Update on recent molecular and genetic advances in frontotemporal lobar degeneration

Research output: Contribution to journalReview articlepeer-review

31 Scopus citations


Great strides have been made in the last 2 years in the field of frontotemporal lobar degeneration (FTLD), particularly with respect to the genetics and molecular biology of FTLD with ubiquitinated inclusions. It is now clear that most cases of familial FTLD with ubiquitinated inclusions have mutations in the progranulin gene, located on chromosome 17. It is also clear that most ubiquitinated inclusions in FTLD with ubiquitinated inclusions are composed primarily of TAR DNA-binding protein-43. Thus, FTLDs can be separated into 2 major groups (i.e. tauopathies and ubiquitinopathies), and most of the ubiquitinopathies can now be defined as TAR DNA-binding protein-43 proteinopathies. Many of the familial FTLDs are linked to chromosome 17, including both the familial tauopathies and the familial TAR DNA-binding protein-43 proteinopathies with progranulin mutations. This review highlights the neuropathologic features and the most important discoveries of the last 2 years and places these findings into the historical context of FTLD.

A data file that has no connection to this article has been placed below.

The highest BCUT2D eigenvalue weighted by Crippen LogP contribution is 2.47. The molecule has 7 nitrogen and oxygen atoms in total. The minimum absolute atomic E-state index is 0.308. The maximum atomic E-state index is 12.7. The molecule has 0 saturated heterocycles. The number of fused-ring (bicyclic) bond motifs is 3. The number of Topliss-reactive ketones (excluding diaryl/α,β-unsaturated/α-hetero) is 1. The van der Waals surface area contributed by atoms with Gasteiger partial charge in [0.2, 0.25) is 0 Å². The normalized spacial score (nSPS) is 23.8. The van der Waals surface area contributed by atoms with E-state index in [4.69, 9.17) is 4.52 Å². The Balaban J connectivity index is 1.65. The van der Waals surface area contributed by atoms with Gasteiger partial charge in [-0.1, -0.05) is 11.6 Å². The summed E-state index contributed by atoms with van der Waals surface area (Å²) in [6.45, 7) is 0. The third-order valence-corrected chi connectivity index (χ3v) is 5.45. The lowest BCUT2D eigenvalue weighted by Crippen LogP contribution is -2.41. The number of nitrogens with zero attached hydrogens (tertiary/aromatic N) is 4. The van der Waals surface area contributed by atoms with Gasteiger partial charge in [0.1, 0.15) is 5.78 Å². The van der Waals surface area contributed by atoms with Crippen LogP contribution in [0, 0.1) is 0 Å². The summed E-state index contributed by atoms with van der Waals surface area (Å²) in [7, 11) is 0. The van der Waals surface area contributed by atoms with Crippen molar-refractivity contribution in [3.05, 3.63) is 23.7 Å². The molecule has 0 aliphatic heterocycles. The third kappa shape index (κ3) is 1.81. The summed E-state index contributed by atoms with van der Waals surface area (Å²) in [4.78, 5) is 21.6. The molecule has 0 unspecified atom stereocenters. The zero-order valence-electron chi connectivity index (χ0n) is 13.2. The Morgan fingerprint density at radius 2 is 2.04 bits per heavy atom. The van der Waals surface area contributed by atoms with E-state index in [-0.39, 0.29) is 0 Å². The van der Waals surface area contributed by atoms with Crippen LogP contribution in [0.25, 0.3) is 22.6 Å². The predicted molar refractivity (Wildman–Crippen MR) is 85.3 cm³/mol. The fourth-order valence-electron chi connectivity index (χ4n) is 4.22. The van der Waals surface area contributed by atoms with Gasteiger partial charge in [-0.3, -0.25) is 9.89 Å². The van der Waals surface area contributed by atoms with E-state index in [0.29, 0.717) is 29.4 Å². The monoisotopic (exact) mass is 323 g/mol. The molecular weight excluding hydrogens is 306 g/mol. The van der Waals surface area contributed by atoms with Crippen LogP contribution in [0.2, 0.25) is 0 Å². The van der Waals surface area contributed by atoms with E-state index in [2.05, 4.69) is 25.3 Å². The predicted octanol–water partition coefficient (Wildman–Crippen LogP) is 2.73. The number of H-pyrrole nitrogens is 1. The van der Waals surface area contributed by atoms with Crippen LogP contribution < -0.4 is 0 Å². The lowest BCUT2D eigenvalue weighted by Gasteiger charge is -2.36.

Original languageEnglish (US)
Pages (from-to)635-648
Number of pages14
JournalJournal of neuropathology and experimental neurology
Issue number7
StatePublished - Jul 2008


  • FTDP-17
  • FTLD-U
  • Frontotemporal lobar degeneration
  • Progranulin
  • TAR-DNA binding protein-43
  • Tauopathy
  • Ubiquitinopathy

ASJC Scopus subject areas

  • Clinical Neurology
  • Neurology
  • Cellular and Molecular Neuroscience
  • Pathology and Forensic Medicine


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